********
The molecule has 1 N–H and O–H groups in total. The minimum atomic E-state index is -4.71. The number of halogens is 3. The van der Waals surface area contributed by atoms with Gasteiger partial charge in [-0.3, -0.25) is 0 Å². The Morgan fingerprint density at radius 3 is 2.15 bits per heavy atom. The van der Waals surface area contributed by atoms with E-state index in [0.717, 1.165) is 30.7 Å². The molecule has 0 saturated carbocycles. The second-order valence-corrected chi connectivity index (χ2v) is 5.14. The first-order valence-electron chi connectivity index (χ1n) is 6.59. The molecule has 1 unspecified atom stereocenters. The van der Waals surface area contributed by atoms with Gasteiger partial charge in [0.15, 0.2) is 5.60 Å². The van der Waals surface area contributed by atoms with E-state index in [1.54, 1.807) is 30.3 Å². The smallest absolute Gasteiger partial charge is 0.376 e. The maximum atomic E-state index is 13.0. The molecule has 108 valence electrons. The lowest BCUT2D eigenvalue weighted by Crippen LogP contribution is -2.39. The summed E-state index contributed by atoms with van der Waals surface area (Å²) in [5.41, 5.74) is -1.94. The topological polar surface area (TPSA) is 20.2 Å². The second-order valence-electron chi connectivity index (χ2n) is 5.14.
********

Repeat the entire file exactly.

The molecule has 1 N–H and O–H groups in total. The minimum atomic E-state index is -4.71. The number of halogens is 3. The van der Waals surface area contributed by atoms with Gasteiger partial charge in [-0.3, -0.25) is 0 Å². The Morgan fingerprint density at radius 3 is 2.15 bits per heavy atom. The van der Waals surface area contributed by atoms with E-state index in [0.717, 1.165) is 30.7 Å². The molecule has 0 saturated carbocycles. The second-order valence-corrected chi connectivity index (χ2v) is 5.14. The first-order valence-electron chi connectivity index (χ1n) is 6.59. The molecule has 1 unspecified atom stereocenters. The van der Waals surface area contributed by atoms with Gasteiger partial charge in [0.15, 0.2) is 5.60 Å². The van der Waals surface area contributed by atoms with E-state index in [1.54, 1.807) is 30.3 Å². The smallest absolute Gasteiger partial charge is 0.376 e. The maximum atomic E-state index is 13.0. The molecule has 108 valence electrons. The lowest BCUT2D eigenvalue weighted by Crippen LogP contribution is -2.39. The summed E-state index contributed by atoms with van der Waals surface area (Å²) in [5.41, 5.74) is -1.94. The topological polar surface area (TPSA) is 20.2 Å². The second-order valence-electron chi connectivity index (χ2n) is 5.14.